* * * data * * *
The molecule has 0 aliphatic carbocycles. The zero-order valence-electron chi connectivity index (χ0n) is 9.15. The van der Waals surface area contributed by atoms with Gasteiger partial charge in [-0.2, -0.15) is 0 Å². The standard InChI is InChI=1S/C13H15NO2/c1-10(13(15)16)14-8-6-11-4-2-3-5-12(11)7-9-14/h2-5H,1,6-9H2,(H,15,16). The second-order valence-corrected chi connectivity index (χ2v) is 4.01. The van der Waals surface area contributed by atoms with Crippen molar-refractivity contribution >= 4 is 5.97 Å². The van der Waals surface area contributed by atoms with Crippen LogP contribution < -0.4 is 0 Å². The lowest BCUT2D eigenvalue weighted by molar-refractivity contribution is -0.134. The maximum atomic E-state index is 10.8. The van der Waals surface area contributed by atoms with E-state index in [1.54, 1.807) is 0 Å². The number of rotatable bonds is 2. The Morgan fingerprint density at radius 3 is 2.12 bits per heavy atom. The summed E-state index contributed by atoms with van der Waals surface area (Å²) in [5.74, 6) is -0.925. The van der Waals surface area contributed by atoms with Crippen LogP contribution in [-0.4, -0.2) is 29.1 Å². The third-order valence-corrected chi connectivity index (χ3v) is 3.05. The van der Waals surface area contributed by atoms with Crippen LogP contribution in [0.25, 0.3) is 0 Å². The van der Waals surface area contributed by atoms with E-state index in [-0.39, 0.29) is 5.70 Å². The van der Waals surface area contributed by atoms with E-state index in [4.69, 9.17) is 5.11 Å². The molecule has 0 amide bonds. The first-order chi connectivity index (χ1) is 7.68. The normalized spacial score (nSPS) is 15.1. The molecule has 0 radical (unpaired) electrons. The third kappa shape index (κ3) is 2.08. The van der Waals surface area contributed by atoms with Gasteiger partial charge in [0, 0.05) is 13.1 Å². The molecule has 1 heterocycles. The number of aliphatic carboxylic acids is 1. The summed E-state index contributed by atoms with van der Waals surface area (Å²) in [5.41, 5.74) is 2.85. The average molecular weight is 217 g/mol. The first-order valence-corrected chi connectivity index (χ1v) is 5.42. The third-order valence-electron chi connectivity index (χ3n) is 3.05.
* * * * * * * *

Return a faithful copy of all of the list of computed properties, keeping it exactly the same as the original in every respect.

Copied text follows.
The molecule has 0 aliphatic carbocycles. The zero-order valence-electron chi connectivity index (χ0n) is 9.15. The van der Waals surface area contributed by atoms with Gasteiger partial charge in [-0.2, -0.15) is 0 Å². The standard InChI is InChI=1S/C13H15NO2/c1-10(13(15)16)14-8-6-11-4-2-3-5-12(11)7-9-14/h2-5H,1,6-9H2,(H,15,16). The second-order valence-corrected chi connectivity index (χ2v) is 4.01. The van der Waals surface area contributed by atoms with Crippen molar-refractivity contribution >= 4 is 5.97 Å². The van der Waals surface area contributed by atoms with Crippen LogP contribution < -0.4 is 0 Å². The lowest BCUT2D eigenvalue weighted by molar-refractivity contribution is -0.134. The maximum atomic E-state index is 10.8. The van der Waals surface area contributed by atoms with E-state index in [1.54, 1.807) is 0 Å². The number of rotatable bonds is 2. The Morgan fingerprint density at radius 3 is 2.12 bits per heavy atom. The summed E-state index contributed by atoms with van der Waals surface area (Å²) in [5.74, 6) is -0.925. The van der Waals surface area contributed by atoms with Crippen LogP contribution in [-0.4, -0.2) is 29.1 Å². The third-order valence-corrected chi connectivity index (χ3v) is 3.05. The van der Waals surface area contributed by atoms with Crippen LogP contribution in [0.25, 0.3) is 0 Å². The van der Waals surface area contributed by atoms with E-state index in [-0.39, 0.29) is 5.70 Å². The van der Waals surface area contributed by atoms with E-state index in [4.69, 9.17) is 5.11 Å². The molecule has 0 amide bonds. The first-order chi connectivity index (χ1) is 7.68. The normalized spacial score (nSPS) is 15.1. The molecule has 0 radical (unpaired) electrons. The third kappa shape index (κ3) is 2.08. The van der Waals surface area contributed by atoms with Gasteiger partial charge in [0, 0.05) is 13.1 Å². The molecule has 1 heterocycles. The number of aliphatic carboxylic acids is 1. The summed E-state index contributed by atoms with van der Waals surface area (Å²) in [5.41, 5.74) is 2.85. The average molecular weight is 217 g/mol. The first-order valence-corrected chi connectivity index (χ1v) is 5.42. The third-order valence-electron chi connectivity index (χ3n) is 3.05.